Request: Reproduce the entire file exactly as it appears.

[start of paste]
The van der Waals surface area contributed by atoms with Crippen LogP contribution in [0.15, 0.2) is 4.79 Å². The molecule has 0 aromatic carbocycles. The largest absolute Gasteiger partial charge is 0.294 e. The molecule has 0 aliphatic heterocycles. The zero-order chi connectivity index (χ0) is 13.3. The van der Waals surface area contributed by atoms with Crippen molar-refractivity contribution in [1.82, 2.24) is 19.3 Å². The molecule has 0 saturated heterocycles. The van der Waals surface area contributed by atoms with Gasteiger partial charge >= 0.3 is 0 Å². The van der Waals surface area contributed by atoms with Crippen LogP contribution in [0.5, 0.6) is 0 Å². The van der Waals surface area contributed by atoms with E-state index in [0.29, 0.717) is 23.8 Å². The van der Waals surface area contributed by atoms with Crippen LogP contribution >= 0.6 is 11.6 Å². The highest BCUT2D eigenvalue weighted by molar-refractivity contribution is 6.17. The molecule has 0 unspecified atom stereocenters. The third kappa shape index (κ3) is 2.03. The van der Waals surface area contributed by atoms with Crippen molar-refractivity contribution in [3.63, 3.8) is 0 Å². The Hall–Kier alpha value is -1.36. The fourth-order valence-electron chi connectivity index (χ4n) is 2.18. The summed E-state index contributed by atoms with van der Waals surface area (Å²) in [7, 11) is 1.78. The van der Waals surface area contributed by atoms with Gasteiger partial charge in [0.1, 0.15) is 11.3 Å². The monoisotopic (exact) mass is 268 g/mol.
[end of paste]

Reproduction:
The van der Waals surface area contributed by atoms with Crippen LogP contribution in [0.15, 0.2) is 4.79 Å². The molecule has 0 aromatic carbocycles. The largest absolute Gasteiger partial charge is 0.294 e. The molecule has 0 aliphatic heterocycles. The zero-order chi connectivity index (χ0) is 13.3. The van der Waals surface area contributed by atoms with Crippen molar-refractivity contribution in [1.82, 2.24) is 19.3 Å². The molecule has 0 saturated heterocycles. The van der Waals surface area contributed by atoms with Gasteiger partial charge >= 0.3 is 0 Å². The van der Waals surface area contributed by atoms with Crippen LogP contribution in [0.5, 0.6) is 0 Å². The van der Waals surface area contributed by atoms with E-state index in [0.29, 0.717) is 23.8 Å². The van der Waals surface area contributed by atoms with Crippen LogP contribution >= 0.6 is 11.6 Å². The highest BCUT2D eigenvalue weighted by molar-refractivity contribution is 6.17. The molecule has 0 unspecified atom stereocenters. The third kappa shape index (κ3) is 2.03. The van der Waals surface area contributed by atoms with Crippen molar-refractivity contribution in [3.63, 3.8) is 0 Å². The Hall–Kier alpha value is -1.36. The fourth-order valence-electron chi connectivity index (χ4n) is 2.18. The summed E-state index contributed by atoms with van der Waals surface area (Å²) in [7, 11) is 1.78. The van der Waals surface area contributed by atoms with Gasteiger partial charge in [0.1, 0.15) is 11.3 Å². The monoisotopic (exact) mass is 268 g/mol.